"That Ye Sin Not"              

I John 2:1-2

     John's primary object, as he states it, in this passage is to keep God's saints from walking in a path of sin. "My little children, these things write I unto you, that ye sin not." How does he hope to prevail with them? What arguments will he use to keep the people of God from giving in to their carnal nature and sinful lusts? The argument he uses to prevail upon the hearts of God's saints seems absurd to the world. To the religious legalist, it seems to be something less than foolish. Here it is - John says, "If any man sin, we have an advocate with the Father, Jesus Christ the righteous: and he is the propitiation for our sins."

     It is as though John said, the best way to prevail with gracious hearts, that you sin not, is to let you know before hand that if you do sin, you have an Advocate with the Father who will take away your faults, secure your pardon, and keep any harm from coming upon you because of your sin.

     The world counts such reasoning to be absurd. The legalist denounces it as base antinomianism. But this is the common strain of the gospel. The best argument that can be imagined to prevail over the hearts of regenerate men and women and keep them from sin is to let them know how very gracious God is to them, even declaring that he will forgive them of whatever sins they may commit! This is grace indeed!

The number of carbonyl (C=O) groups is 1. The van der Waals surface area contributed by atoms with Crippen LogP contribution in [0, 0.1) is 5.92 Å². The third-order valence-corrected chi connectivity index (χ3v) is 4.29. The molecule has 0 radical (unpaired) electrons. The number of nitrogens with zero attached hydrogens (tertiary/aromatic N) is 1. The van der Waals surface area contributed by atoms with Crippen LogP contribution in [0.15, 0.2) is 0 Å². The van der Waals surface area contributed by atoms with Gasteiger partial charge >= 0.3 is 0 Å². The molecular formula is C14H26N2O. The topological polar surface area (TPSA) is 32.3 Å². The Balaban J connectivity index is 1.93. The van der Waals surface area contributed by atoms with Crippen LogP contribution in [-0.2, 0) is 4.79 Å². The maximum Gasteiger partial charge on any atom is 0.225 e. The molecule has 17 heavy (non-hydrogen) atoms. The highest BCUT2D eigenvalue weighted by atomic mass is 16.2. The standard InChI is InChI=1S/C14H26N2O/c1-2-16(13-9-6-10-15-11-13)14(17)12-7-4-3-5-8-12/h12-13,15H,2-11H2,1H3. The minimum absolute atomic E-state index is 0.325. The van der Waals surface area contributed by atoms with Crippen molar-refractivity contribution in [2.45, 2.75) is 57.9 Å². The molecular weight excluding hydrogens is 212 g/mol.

This assurance of grace is so far from opening the flood gates to licentiousness, that it is the only means by which those gates can be shut. It is the constant method of the Holy Spirit in the writings of Holy Scripture to assure God's saints  of the non-imputation of sin, even before it is committed, that they might be persuaded to walk in righteousness. That is exactly Paul's method in Romans 3:23-6:23. Grace is God's method of salvation. Grace is God's motivation to good works among his people. Gracious hearts always respond to grace. Grace compels, constrains,and tenderly forces every believer,in the tenor of his life not to sin, but to maintain good works.

     Legalists are motivated by the fear of punishment. Mercenaries are motivated by the promise of reward. But the people of God are motivated to seek his honor, do his will, avoid sin, and walk in holiness by the blessed promise and assurance of his grace in Christ.


Don Fortner